"3. Are the plaintiffs barred by the statute of limitations?
"4. What actual damage, if any, are the plaintiffs entitled to recover of the defendants?
"5. What punitive damages, if any, are the plaintiffs entitled to recover of the defendants?
Upon the coming in of the verdict the court having some doubt as to the third issue, set the verdict on that issue aside, and at a subsequent term again submitted it to the jury with the result that the issue was again answered "No."
Upon the verdict judgment was rendered that plaintiffs recover $1,500 compensatory damages and $1,500 punitive damages.
The defendants noted numerous exceptions during the trial, but base their appeal chiefly on three grounds: (1) the denial of their motion for judgment of nonsuit, (2) submission of issue of punitive damages, and (3) errors in the court's instructions to the jury.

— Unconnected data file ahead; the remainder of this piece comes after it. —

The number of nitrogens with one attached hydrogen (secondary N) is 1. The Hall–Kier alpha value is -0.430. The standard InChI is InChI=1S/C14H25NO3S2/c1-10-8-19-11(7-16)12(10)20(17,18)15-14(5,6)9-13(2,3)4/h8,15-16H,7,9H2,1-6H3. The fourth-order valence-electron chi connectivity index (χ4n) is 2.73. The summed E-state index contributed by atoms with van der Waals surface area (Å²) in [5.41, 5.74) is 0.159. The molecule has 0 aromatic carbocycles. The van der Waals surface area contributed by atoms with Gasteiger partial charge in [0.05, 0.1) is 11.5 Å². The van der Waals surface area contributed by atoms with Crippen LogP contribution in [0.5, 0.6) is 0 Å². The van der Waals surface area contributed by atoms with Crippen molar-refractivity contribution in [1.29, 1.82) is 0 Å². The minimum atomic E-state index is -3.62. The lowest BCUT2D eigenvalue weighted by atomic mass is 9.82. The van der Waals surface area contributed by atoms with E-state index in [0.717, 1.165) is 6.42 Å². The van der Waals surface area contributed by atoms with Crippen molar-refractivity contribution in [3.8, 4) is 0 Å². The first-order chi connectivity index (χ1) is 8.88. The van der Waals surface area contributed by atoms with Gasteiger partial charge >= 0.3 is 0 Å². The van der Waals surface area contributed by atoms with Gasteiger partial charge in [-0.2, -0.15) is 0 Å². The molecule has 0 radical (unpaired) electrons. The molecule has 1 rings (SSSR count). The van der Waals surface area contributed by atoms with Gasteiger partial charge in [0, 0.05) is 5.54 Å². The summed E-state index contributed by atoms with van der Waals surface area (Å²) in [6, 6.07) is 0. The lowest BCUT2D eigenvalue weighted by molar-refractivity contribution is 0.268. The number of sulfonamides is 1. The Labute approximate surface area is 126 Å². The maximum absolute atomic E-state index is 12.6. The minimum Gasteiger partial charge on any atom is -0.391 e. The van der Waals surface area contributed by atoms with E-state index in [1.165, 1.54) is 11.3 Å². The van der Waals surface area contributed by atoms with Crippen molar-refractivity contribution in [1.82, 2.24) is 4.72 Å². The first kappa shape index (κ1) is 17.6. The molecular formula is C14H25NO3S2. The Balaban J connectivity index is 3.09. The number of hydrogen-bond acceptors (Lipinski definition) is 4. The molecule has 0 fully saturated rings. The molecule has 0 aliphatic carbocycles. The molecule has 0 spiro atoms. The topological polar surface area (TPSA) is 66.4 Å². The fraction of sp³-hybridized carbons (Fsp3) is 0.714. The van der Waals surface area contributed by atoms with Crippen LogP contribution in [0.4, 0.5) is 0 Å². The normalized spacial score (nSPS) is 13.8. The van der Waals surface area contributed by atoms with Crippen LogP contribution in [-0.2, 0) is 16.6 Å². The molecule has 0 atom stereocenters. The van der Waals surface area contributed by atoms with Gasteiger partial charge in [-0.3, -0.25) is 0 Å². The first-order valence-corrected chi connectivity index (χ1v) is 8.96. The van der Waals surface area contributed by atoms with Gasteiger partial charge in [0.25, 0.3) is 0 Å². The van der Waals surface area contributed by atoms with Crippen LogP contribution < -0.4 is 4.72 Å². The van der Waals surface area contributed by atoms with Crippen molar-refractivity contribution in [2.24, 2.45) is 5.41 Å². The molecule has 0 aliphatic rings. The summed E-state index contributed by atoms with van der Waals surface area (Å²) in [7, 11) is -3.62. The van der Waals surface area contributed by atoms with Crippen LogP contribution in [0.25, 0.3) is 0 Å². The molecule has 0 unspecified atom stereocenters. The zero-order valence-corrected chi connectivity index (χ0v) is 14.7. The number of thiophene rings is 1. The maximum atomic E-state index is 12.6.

1. It is apparent from an examination of the record that the plaintiffs' evidence considered in the light most favorable for them was sufficient to make out a case for the jury. The plaintiffs are aged Negroes without education, and their testimony, if believed, was adequate to establish actionable fraud. Garland v. Penegar, 235 N.C. 517, 70 S.E.2d 486; Gray v. Edmonds, 232 N.C. 681, 62 S.E.2d 77; Kennedy v. Trust Co., 213 N.C. 620, 197 S.E. 130.
The plaintiffs' evidence was sufficient to show that the action was begun within three years of the time when the facts constituting the alleged fraud were discovered, or should have been discovered in the exercise of reasonable diligence. G.S. 1-52 (9); Lee v. Rhodes, 231 N.C. 602, 58 S.E.2d 363; Wimberly v. Furniture Stores, 216 N.C. 732, 6 S.E.2d 512; Hargett v. Lee, 206 N.C. 536, 174 S.E. 498. The facts stated in Harding v. Ins. Co., 218 N.C. 129, 10 S.E.2d 599, and Hargett v. Lee, 206 N.C. 536, 174 S.E. 498, cited by defendants, are materially different from those in the case at bar.